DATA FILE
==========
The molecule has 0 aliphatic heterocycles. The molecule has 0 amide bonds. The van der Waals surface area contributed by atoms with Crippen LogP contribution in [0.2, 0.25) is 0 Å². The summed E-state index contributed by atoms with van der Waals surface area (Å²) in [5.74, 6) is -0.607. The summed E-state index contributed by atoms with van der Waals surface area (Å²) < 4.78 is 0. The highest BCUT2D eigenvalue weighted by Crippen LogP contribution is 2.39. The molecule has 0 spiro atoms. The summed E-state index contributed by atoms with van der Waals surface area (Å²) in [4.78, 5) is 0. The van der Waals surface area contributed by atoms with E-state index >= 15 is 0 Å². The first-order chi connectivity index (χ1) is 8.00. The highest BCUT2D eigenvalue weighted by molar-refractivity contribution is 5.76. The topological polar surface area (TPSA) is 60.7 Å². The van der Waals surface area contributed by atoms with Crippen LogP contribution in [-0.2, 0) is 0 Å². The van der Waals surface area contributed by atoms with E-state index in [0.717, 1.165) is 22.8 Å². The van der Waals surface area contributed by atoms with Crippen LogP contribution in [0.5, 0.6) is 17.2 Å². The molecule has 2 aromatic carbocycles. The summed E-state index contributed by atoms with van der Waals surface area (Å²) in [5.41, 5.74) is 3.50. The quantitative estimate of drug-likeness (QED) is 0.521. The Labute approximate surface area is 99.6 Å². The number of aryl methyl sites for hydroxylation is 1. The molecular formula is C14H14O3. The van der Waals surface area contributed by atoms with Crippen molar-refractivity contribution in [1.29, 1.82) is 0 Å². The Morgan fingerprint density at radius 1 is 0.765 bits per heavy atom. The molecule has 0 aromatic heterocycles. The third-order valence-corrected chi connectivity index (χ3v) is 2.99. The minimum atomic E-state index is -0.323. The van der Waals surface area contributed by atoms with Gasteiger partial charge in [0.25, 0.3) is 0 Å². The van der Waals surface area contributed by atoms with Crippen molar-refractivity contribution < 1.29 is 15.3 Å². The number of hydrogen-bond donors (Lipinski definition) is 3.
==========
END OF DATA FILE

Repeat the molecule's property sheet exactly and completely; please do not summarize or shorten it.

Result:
The molecule has 0 aliphatic heterocycles. The molecule has 0 amide bonds. The van der Waals surface area contributed by atoms with Crippen LogP contribution in [0.2, 0.25) is 0 Å². The summed E-state index contributed by atoms with van der Waals surface area (Å²) in [5.74, 6) is -0.607. The summed E-state index contributed by atoms with van der Waals surface area (Å²) < 4.78 is 0. The highest BCUT2D eigenvalue weighted by Crippen LogP contribution is 2.39. The molecule has 0 spiro atoms. The summed E-state index contributed by atoms with van der Waals surface area (Å²) in [4.78, 5) is 0. The van der Waals surface area contributed by atoms with E-state index >= 15 is 0 Å². The first-order chi connectivity index (χ1) is 8.00. The highest BCUT2D eigenvalue weighted by molar-refractivity contribution is 5.76. The topological polar surface area (TPSA) is 60.7 Å². The van der Waals surface area contributed by atoms with Crippen LogP contribution in [-0.2, 0) is 0 Å². The van der Waals surface area contributed by atoms with E-state index in [0.717, 1.165) is 22.8 Å². The van der Waals surface area contributed by atoms with Crippen LogP contribution in [0.5, 0.6) is 17.2 Å². The molecule has 2 aromatic carbocycles. The summed E-state index contributed by atoms with van der Waals surface area (Å²) in [5.41, 5.74) is 3.50. The quantitative estimate of drug-likeness (QED) is 0.521. The Labute approximate surface area is 99.6 Å². The number of aryl methyl sites for hydroxylation is 1. The molecular formula is C14H14O3. The van der Waals surface area contributed by atoms with Crippen molar-refractivity contribution in [1.29, 1.82) is 0 Å². The Morgan fingerprint density at radius 1 is 0.765 bits per heavy atom. The molecule has 0 aromatic heterocycles. The third-order valence-corrected chi connectivity index (χ3v) is 2.99. The minimum atomic E-state index is -0.323. The van der Waals surface area contributed by atoms with Gasteiger partial charge in [0.25, 0.3) is 0 Å². The van der Waals surface area contributed by atoms with Crippen molar-refractivity contribution < 1.29 is 15.3 Å². The number of hydrogen-bond donors (Lipinski definition) is 3.